Trump and (I’m Sorry) Sanders Lack Trade Policy Bona Fides

One of Donald Trump’s YUGE selling points to his under educated supporters on the campaign trail has been the supposed damage China and Mexico are doing to our manufacturing jobs. NAFTA, he proclaims, is the problem and he will impose YUUUUGE tariffs on them so that manufacturing will be more economical if done here in the States. His naïve implication is, like so many others, not grounded in governmental economic theory because he has no governmental economic knowledge. In fact, given his long record of business failures, I don’t know how he maintains the illusion that he knows anything about business economics either.cartoon-nafta1

But I’ll focus on just why his tariff policy will not only have a negative effect on trade, but a disastrous effect on what’s left of the middle class and the poor or fixed income Americans on pensions or Social  Security. Getting tough with our trading partners – Trump’s ignorant suggestion that by taxing their exports as they cross America’s borders – it will bring jobs and prosperity to the United States. It’s just nonsense.

An economic model of Trump’s proposals, prepared by Moody’s Analytics suggests Trump is half-right about his plans. They would, in fact, sock it to China and Mexico; both would fall into recession, according to their model, but if Trump did so, it would naturally set off a trade war and those countries would have to retaliate with tariffs of their own. The U.S. is in no shape to wage a trade war.

So, unfortunately, the United States would fall into another Great Recession as well with the resulting:

  1. Up to 4 million American workers would lose their jobs.
  2. Another 3 million jobs would not be created that otherwise would have been, had the country not fallen into a trade-induced downturn.

chart1a

Yes sir, that’s a TREMENDOUS idea. It’ll be great, GREAT!! Everybody will have a job and love Donald Trump!! Wrong!

To be fair, the job losses would be halved if China and Mexico chose not to retaliate to the tariffs of 45 percent and 35 percent, respectively. In which case U.S. growth would flatline, but at least the country would not fall into recession, but that’s a helluva gamble.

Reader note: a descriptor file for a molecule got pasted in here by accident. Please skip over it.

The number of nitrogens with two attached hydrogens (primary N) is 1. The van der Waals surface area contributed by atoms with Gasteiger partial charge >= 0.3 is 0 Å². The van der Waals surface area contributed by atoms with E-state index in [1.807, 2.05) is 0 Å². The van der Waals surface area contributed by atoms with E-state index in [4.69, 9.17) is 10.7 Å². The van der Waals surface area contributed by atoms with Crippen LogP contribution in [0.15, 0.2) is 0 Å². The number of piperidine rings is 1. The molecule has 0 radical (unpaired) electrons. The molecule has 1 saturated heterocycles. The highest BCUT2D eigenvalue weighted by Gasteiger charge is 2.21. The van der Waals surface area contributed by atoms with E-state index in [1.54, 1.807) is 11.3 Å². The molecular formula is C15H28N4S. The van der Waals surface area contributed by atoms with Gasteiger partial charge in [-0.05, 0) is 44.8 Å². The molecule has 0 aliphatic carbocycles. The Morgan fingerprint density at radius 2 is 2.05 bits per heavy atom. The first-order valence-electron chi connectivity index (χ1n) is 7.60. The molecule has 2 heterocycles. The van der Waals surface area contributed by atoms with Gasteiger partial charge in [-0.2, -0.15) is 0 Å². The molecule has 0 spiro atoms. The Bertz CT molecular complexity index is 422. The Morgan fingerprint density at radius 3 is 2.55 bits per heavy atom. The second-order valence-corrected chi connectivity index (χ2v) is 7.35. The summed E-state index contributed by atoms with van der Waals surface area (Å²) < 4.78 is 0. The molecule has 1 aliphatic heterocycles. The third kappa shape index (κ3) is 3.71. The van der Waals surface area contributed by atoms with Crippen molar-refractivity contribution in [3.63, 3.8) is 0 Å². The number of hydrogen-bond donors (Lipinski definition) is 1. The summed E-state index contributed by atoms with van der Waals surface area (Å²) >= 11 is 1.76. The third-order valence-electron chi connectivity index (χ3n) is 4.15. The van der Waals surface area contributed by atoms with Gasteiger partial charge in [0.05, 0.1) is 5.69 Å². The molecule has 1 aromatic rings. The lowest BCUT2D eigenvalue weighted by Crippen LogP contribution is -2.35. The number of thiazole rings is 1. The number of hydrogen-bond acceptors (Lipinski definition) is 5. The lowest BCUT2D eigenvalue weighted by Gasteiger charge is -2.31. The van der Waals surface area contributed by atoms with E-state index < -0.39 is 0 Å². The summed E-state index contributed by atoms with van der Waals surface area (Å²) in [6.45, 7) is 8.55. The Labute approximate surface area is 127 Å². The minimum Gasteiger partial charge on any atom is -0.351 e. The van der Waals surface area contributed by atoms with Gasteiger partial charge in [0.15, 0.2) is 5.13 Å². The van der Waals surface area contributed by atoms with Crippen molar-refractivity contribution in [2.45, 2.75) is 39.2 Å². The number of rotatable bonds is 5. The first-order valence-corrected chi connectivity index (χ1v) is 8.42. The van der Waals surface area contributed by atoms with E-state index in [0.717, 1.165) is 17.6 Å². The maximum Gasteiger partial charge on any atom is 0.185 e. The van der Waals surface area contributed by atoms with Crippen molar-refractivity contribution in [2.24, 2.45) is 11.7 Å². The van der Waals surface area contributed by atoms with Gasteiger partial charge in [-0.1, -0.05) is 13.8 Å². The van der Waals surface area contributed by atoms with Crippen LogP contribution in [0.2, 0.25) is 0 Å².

The amount of predicted economic damage surprised even Mark Zandi, chief economist for Moody’s Analytics, who prepared the model. He said it is exacerbated by the precarious — and historically comparable to pre-Great Depression levels of global lack of demand for goods, services, raw materials, etc. – not to mention the overall weakness of the U.S. and global economies right now: Under the Moody’s model, the Federal Reserve has little power to slow the recession, because interest rates remain near zero. Congress refuses to enact any stimulus measures, such as spending increases or tax cuts that might increase the federal budget deficit further, a supply-side, GOP blind-spot. However, stimulus-generated growth always follows governmental stimulus thereby reducing the deficit, not increasing it.

The model specifically shows a downward spiral of reduced economic activity and therefore, jobs. Prices will rise on imported goods from China and Mexico, which has the effect of reducing spending power for American consumers. If China and Mexico retaliate, U.S. exports fall, forcing layoffs at American companies that sell to those foreign customers. The resulting growth slowdowns spread to other U.S. trading partners, particularly in Europe, and cause stock markets to plunge. In the short term growth slows even more. Without significant stimulation, the long term growth outlook is worse.

From there, the model predicts that the U.S. economy is in recession within a year.

“It is a pretty ugly scenario,” Zandi said, “one that I think any rational person would want to avoid.”

There are, of course, critics of this model. The most common critique is of the model’s assumption that the tariffs would lead to little return to the United States of the roughly 1 million factory jobs that economists say have been lost to China over the past decade and a half. But that assumption rests on companies being uncertain about how long the tariffs might remain in place, which would likely make manufacturers reluctant to invest in an American alternative to Chinese manufacturing for years, not months. In addition, facilities that may have been closed when some of these “dirty-steel” type jobs are quickly becoming obsolete with robotics taking the palace of more costly and inefficient labor. If investments were to be made, it more than likely wouldn’t bring those exact same jobs back.

Of course, as I’ve said before, this is just an example of how the U.S. economy rarely stabilizes because of changes made with each passing election cycle rather than allowing economic cycles to run their normal course.